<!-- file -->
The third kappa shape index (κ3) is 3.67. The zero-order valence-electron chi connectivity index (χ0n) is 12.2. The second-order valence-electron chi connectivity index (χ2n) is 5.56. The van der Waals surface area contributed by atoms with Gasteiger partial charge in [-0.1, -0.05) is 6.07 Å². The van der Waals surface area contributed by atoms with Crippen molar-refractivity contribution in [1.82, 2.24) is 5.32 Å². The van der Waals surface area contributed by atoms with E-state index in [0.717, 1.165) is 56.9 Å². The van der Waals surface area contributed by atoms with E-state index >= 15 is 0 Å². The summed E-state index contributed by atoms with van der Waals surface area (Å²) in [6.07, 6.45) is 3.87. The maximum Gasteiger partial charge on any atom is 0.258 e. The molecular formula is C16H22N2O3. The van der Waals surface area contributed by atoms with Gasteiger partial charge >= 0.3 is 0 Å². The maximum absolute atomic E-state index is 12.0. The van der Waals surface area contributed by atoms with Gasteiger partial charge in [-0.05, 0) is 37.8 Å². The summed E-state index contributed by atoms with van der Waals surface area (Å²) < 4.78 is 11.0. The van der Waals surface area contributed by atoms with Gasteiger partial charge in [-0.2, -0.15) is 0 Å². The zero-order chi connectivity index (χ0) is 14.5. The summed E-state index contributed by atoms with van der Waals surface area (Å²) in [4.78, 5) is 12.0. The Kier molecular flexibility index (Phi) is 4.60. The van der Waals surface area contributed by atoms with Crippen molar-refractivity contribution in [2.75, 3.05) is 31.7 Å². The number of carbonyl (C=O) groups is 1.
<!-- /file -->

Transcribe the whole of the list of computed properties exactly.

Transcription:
The third kappa shape index (κ3) is 3.67. The zero-order valence-electron chi connectivity index (χ0n) is 12.2. The second-order valence-electron chi connectivity index (χ2n) is 5.56. The van der Waals surface area contributed by atoms with Gasteiger partial charge in [-0.1, -0.05) is 6.07 Å². The van der Waals surface area contributed by atoms with Crippen molar-refractivity contribution in [1.82, 2.24) is 5.32 Å². The van der Waals surface area contributed by atoms with E-state index in [0.717, 1.165) is 56.9 Å². The van der Waals surface area contributed by atoms with E-state index >= 15 is 0 Å². The summed E-state index contributed by atoms with van der Waals surface area (Å²) in [6.07, 6.45) is 3.87. The maximum Gasteiger partial charge on any atom is 0.258 e. The molecular formula is C16H22N2O3. The van der Waals surface area contributed by atoms with Gasteiger partial charge >= 0.3 is 0 Å². The maximum absolute atomic E-state index is 12.0. The van der Waals surface area contributed by atoms with Gasteiger partial charge in [-0.05, 0) is 37.8 Å². The summed E-state index contributed by atoms with van der Waals surface area (Å²) < 4.78 is 11.0. The van der Waals surface area contributed by atoms with Gasteiger partial charge in [-0.2, -0.15) is 0 Å². The zero-order chi connectivity index (χ0) is 14.5. The summed E-state index contributed by atoms with van der Waals surface area (Å²) in [4.78, 5) is 12.0. The Kier molecular flexibility index (Phi) is 4.60. The van der Waals surface area contributed by atoms with Crippen molar-refractivity contribution in [2.75, 3.05) is 31.7 Å². The number of carbonyl (C=O) groups is 1.